One of my favorite things to do is to go to the Santa Monica Farmers’ Market and visit my favorite growers to see what they have just harvested. There’s nothing like seasonal, fresh, organic food, grown by caring people. Of course, I would love to grow my own fruits and veggies, that would be ideal, but where I currently live I’m only able to “raise” strawberries, chili peppers, and some herbs. “City living”, as we call it, only allows for a “garden” that consists of five little planter boxes. So farmers' market it is…


I went, I grazed, I picked, I bought, I carried, and brought home some fruit and such delicious ingredients for a salad that it really didn’t even need any dressing. The French are right: it’s all in the ingredients! Some of the goodies I picked up are French plums, a variety of heirloom tomatoes and even wild arugula!
There’s no such thing as coming home from the market with the fresh, crisp greens and not making a salad. They are the only types of dishes where I don’t mind combining lots of ingredients. They’re still all vegetables. No matter what, a salad can’t be that hard on you!
So I layered romaine lettuce, wild arugula, cucumber, red onions, red radishes, bell pepper, pineapple heirloom tomatoes and made just the simplest dressing to go with it.


Basic Salad Dressing 
(for salads that are too good to be drenched in an overpowering “sauce”)
Juice of 1 lemon
¼ cup olive oil
salt to taste

Sometimes we don’t have the best ingredients on hand or just want a more flavorful dressing or want to make something to impress… So here are some other combinations that I love to dress my salads with:

Garlic and Herbs Dressing
Juice of 1 lemon
¼ cup olive oil
½ tsp mustard
1-2 cloves garlic (pressed)
chopped fresh (or dry) herbs such as oregano, basil, or your favorite(s)
salt to taste

Honey-Mustard Dressing
Juice of 1 lemon
¼ cup olive oil
½ tsp mustard
1-2 cloves garlic (pressed)
½ tsp honey (NOT vegan, but you can substitute agave or maple syrup, which is not raw)
salt to taste

Whisk together all of the ingredients with a fork or shake it all up in a jar, pour over the salad, mix, and that's it! You've got a bowl full of antioxidants, anti-cancer qualities, fiber, copper, folate and the list goes on....it's a pile of vitamins and minerals "thrown" together in minutes!  It can't really get any healthier or more eco-friendly...

Peanut Butter-Chocolate Energy Bars

Tuesday, October 4, 2011


How many different kinds of energy bars have you tried? Are there any that you really like? Ok, maybe there are because there are some really tasty ones out there but… When you make your own they have exactly the ingredients you want, the flavors you like the most, the nutrition and energy you need at the moment, be that loads of protein or a carbohydrate-rich instant-fuel bar, cut into the perfect size and shape for you to grab and head out the door. Phew, I tried to say it all in one breath…and I managed! I chose peanuts as a main ingredient for these ones to provide lots of protein and long-lasting energy, the chocolate is “just” to top it all, literally. : )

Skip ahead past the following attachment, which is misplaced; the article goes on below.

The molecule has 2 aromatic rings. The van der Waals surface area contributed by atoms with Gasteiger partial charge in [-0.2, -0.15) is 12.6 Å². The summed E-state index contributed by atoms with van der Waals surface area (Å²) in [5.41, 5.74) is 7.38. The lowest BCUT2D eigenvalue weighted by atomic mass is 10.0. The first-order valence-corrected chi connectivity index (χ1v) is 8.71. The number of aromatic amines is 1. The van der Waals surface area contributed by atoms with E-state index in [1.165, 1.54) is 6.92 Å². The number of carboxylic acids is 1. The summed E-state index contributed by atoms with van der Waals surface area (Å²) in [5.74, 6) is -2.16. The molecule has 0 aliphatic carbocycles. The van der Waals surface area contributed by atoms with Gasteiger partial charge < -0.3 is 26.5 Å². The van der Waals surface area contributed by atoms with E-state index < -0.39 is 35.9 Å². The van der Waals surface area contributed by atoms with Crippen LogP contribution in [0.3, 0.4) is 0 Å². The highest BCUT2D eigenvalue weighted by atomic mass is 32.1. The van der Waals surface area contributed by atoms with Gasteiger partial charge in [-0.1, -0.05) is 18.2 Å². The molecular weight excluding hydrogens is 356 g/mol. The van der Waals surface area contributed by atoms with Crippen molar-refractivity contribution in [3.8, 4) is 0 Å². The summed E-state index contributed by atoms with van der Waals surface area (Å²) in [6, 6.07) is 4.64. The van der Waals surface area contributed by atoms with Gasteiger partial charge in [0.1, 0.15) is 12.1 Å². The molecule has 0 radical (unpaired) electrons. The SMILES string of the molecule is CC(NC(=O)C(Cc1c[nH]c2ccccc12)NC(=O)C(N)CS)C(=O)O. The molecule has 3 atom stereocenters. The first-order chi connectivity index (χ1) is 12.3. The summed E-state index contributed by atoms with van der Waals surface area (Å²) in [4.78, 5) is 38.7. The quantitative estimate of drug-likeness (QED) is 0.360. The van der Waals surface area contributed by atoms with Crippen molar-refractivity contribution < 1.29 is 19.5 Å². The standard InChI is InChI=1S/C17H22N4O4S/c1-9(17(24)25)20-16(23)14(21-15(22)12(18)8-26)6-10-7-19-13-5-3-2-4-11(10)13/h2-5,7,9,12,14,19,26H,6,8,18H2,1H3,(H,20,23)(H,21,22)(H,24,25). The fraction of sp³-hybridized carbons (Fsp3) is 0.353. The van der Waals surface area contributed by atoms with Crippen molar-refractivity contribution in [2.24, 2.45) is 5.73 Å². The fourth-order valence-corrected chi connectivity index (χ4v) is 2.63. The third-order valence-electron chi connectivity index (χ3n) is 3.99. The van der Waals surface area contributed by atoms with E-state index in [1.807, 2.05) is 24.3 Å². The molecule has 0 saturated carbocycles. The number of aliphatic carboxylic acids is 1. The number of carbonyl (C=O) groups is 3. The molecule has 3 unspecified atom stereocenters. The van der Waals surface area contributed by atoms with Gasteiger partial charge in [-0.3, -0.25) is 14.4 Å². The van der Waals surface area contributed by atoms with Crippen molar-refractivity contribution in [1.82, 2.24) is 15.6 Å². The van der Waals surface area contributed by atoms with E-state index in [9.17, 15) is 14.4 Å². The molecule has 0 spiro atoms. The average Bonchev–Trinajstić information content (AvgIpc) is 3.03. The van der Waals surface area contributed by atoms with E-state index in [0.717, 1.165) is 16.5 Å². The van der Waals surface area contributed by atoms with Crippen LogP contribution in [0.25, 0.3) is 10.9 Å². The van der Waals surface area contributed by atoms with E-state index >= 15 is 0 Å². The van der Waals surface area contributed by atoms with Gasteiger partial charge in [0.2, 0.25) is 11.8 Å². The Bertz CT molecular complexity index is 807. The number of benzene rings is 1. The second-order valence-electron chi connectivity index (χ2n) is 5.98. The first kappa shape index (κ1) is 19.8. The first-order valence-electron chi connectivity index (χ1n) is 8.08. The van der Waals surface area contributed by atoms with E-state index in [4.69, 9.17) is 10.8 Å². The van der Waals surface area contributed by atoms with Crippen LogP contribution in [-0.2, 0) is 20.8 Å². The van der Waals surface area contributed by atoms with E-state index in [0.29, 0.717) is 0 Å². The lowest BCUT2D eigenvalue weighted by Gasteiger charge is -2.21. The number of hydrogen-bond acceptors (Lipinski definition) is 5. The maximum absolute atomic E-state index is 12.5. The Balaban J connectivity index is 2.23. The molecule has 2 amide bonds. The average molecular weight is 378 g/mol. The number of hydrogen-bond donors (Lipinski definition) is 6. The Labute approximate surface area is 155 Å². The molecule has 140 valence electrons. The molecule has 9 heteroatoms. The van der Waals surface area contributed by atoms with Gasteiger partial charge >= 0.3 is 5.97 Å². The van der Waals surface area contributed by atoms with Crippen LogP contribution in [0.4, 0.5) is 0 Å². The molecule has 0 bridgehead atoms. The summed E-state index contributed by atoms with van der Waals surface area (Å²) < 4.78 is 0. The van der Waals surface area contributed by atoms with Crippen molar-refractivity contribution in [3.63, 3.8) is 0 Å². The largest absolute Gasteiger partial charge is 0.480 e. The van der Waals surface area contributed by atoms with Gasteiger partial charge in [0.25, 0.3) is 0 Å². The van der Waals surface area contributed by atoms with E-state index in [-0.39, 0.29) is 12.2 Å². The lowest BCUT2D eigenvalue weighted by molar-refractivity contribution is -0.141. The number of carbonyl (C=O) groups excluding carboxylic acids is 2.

Peanut Nutrition Facts
The nuts that make up one of the most cherished foods in America (yes, I’m talking about peanut butter) are, in fact, legumes so no wonder they have a similar nutritional profile to beans and lentils, with some extra benefits that is. Yes, peanuts are much higher in fat but it’s fat from a whole food and with lots of fiber, which, even if you’re watching your fat intake, shouldn’t scare you. Peanuts will provide you loads of protein and are, in general, very rich in most all minerals, especially manganese, magnesium, phosphorus, copper, zinc, potassium, iron, selenium, and calcium. They stand out in the vitamin department with high amounts of niacin (B3), folate (B9), vitamin E, thiamin (B1), pantothenic acid, and the list goes on. As expected, they come with a myraid of health benefits. The oleic acid rich goobers are a heart-healthy nut with a notable antioxidant capacity, and anti-inflammatory and anti-cancer qualities. They will not only help in the prevention of gallstones but snacking on a handful a day will provide protection against age-related cognitive decline, like Alzheimer’s disease. Thanks to their phytosterol content, they will help lower your cholesterol levels and their high mineral content will contribute to maintaining strong bones. Some claim that Jungle peanuts have an even more impressive nutritional profile but there’s a lot of controversy around the subject. One thing’s for sure, they are readily available in their natural, raw form while Valencia peanuts are usually sold dry roasted at the stores. Roasting makes some of the nutrition more bioavailable and help eliminate the aflatoxin that’s found on a lot of them, which, again, some claim Jungle peanuts are naturally lacking in. One way to have the best of both worlds is to consume Jungle peanuts raw and eat the roasted version of the others. Decide for yourself. Grab the peanuts of your choice because the recipe is next...


Raw Jungle Peanut Butter-Chocolate Energy Bars
(Makes ~8 bars)
2 cups jungle peanuts (or any other peanuts)
3 tbsp sesame seeds
2-3 pinches of salt
3 tbsp golden flax seeds
3 tbsp hemp seeds
optional: 2 pinches of ground vanilla bean or vanilla powder
4-5 tbsp agave syrup or maple syrup (not raw!) or honey (not vegan!)

Grind the peanuts in a food processor until they start getting sticky on the way to becoming peanut butter. Add the sesame seeds and salt and process them just a bit longer. Put the mixture in a mixing bowl. Grind the flax seeds in a spice/coffee grinder and add to the bowl along with the hemp seeds and the vanilla. Mix well and add your choice of sweetener. Mix by hand and you will end up with a sticky mixture. Press the mixture into a flat-bottomed, plastic-wrap-lined dish and place it in the fridge while making the chocolate.


Chocolate Drizzle
½ tbsp coconut oil or cacao butter
1 tbsp cacao powder
1/2 tbsp agave syrup (or other sweetener)

Melt the coconut oil (or cacao butter) and mix with the rest of the ingredients. Drizzle the chocolate over the peanut layer or if you have enough, smear it over the whole surface area. Place it back in the fridge for half an hour. Cut into bars and serve or leave it in the fridge so whenever you need a snack it’s there. Store them in the fridge for softer bars and put them in the freezer if you prefer them more solid. You’ve got your own energy bars to take to work or school. Cut a piece and wrap it into wax paper or put it in a container and off you go.